Deep thoughts, random insights, and musings by Susan Jacobs

Wednesday, June 27, 2007

And now for an encore

Here's my June column:

A dancer’s leap of faith

Nearly every little girl gets a taste of ballet class at some point in her life. Even with a dizzying array of other extra curricular activities from which to choose, most girls, at one time or another, still go through the paces of learning the five positions of the feet and arms and how to do a grande plie.

After that, a small minority stick with ballet’s strict regimen and go on to learn the intricacies of entrechat quatre and pas de chat, among other graceful and complex steps. Others go on to modern dance or hip-hop, or abandon dance entirely for sports or music and other pursuits. A demanding art form, ballet is certainly not suited for everyone.

Friends of mine are sometimes surprised that I still go to regular ballet classes, twice a week. Officially, my explanation is that I am terribly undisciplined about putting myself on an exercise schedule. Ballet class begins and ends at prescribed times, which makes it easier for me to find the time to be there, and the classes themselves build strength, flexibility and endurance, offering a well-rounded workout. (Anyone who thinks ballet is for sissies has obviously not met my teacher, Maria, who compares herself to a drill sergeant.)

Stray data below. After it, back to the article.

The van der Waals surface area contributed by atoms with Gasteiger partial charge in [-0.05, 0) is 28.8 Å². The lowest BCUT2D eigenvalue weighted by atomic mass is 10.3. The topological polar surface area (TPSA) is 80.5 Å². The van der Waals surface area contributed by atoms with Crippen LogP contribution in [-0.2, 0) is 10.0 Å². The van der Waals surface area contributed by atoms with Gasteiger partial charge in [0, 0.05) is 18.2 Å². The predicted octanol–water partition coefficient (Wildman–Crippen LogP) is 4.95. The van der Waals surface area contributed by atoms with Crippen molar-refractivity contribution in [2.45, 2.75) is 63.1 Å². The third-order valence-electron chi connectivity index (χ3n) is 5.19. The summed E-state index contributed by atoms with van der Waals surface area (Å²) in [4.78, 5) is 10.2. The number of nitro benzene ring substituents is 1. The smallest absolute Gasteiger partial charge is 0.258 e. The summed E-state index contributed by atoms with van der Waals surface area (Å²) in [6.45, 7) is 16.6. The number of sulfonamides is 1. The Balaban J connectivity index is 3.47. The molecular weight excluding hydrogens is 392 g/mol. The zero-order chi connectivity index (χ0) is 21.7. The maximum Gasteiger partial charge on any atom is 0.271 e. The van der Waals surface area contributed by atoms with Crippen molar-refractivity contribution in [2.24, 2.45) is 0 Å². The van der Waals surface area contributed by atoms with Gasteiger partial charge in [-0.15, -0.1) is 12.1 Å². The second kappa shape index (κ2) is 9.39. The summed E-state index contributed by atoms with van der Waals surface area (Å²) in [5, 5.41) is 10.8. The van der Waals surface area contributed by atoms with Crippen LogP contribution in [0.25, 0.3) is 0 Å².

But really, the other reason I take ballet is that a big part of me still aspires to perform the graceful leaps and turns that I have loved since I first saw a televised ballet as a child. I may be naturally clumsy, but deep inside, I was born to dance.

My physical limitations and religious priorities kept me from ever considering life as a dancer. With rules of modesty and restrictions that make Shabbat performances verboten, Orthodox Judaism and ballet are an uneasy mix.

However, some time ago it occurred to me that the two disciplines really have quite a bit in common.

Both demand dedication, sacrifice and passion. Both have their own vocabularies, both literal and symbolic. Both are best appreciated by devoted followers, and are easily misunderstood by outsiders. Both are learned best from teachers who mix firmness with compassion, and who understand how to transmit love for their field of study.

On a sadder note, ballet and Orthodox Judaism both have legions of disillusioned former students, sometimes because of the influence of shortsighted or overly strict teachers or a general aversion to the demands of regimen.

Another challenge of both disciplines is that many people see the rules and restrictions and never see the beauty that such guidelines can produce.

For example, a newcomer to ballet class may find it frustrating that three quarters of class may be spent at the barre, instead of leaping across the room. Similarly, one who drops into an Orthodox service may hear lots of Hebrew recitations without ever feeling a connection to God.

However, a veteran of either discipline will tell you that without a solid plie, a dancer will never soar, and that by delving into centuries-old prayers and texts, one will eventually learn how to connect to the Almighty.

There are certainly other paths to artistic beauty and other ways of finding God, but I have found that these time-tested and intricate methods work best for me.